Individual Income Status Correlates with Chronic Kidney Disease in Japan beyond Metabolic Risk Factors: Cross Sectional Study

Hoichi Amano, Yoshiharu Fukuda, Chiho Kitashima, Takashi Yokoo, Kazue Yamaoka
2017 Health (Irvine, Calif.)  
Chronic kidney disease (CKD) is a pre-condition for end-stage kidney disease (ESKD) undergoing hemodialysis, as well as a risk factor for cardiovascular disease. Therefore, it is vital that CKD prevention measures be established. In particular, socioeconomic status (SES), as represented by income, contributes to non-communicable diseases like CKD. The purpose of this study was to examine the independent association between CKD and individual SES in Japan, with consideration of other metabolic
more » ... f other metabolic risks. Methods: In the present study, we analyzed the 2011 National Health and Nutrition Survey by the Ministry of Health, Labor, and Welfare. Specifically, we analyzed 3,557 people out of 8,762 whose serum creatinine was measured. Logistic regression analysis was used to calculate the odds ratio (OR) of CKD by income distinction, after adjustment for age and metabolic risks (obesity, diabetes mellitus, dyslipidemia, and hypertension), which were assessed at the medical examination. Results: CKD was found in 385 participants (10.8%) and was associated with greater age, obesity, higher levels of low-density lipoprotein cholesterol, triglyceride, and glycated hemoglobin, and lower levels of hemoglobin and high-density lipoprotein cholesterol. The adjusted model indicated a significant association between lower income and CKD: the OR of the low income group (<2 million yen) was 1.33 (95% confidence interval: 1.01 -1.78) in comparison with the high income group. Conclusions: The results of the present study indicate a substantial relationship between individual lower income status and CKD in Japan, where healthcare is easy to access. To prevent ESKD and cardiovascular diseases, early detection of CKD and its metabolic risks is necessary, especially among the socioeconomically vulnerable population.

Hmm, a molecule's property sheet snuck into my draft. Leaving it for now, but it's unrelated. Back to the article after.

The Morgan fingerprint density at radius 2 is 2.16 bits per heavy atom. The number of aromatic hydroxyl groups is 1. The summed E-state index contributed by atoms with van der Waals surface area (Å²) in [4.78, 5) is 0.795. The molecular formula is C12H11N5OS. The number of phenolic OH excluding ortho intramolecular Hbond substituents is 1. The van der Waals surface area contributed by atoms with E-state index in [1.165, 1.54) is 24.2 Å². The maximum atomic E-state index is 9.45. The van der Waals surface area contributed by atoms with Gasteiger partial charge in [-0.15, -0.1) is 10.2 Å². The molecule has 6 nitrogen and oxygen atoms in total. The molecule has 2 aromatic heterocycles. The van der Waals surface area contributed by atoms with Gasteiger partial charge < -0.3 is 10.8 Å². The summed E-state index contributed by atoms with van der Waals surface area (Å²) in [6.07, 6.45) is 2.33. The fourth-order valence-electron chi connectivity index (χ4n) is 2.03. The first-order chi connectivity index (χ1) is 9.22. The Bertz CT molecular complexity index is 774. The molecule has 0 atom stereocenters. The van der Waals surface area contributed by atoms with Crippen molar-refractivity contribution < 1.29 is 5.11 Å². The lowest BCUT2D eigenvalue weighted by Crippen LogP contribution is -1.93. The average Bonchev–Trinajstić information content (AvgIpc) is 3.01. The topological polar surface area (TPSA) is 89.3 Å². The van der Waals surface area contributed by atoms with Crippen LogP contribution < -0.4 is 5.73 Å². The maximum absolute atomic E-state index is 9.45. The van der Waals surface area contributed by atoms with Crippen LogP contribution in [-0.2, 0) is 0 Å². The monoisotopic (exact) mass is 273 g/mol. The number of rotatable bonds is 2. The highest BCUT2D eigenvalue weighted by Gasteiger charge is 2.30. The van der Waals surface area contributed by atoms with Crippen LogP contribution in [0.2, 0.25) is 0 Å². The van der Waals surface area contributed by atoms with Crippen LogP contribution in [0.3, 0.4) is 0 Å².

doi:10.4236/health.2017.911112 fatcat:touhm3us7feihbcjvrgs74xqfa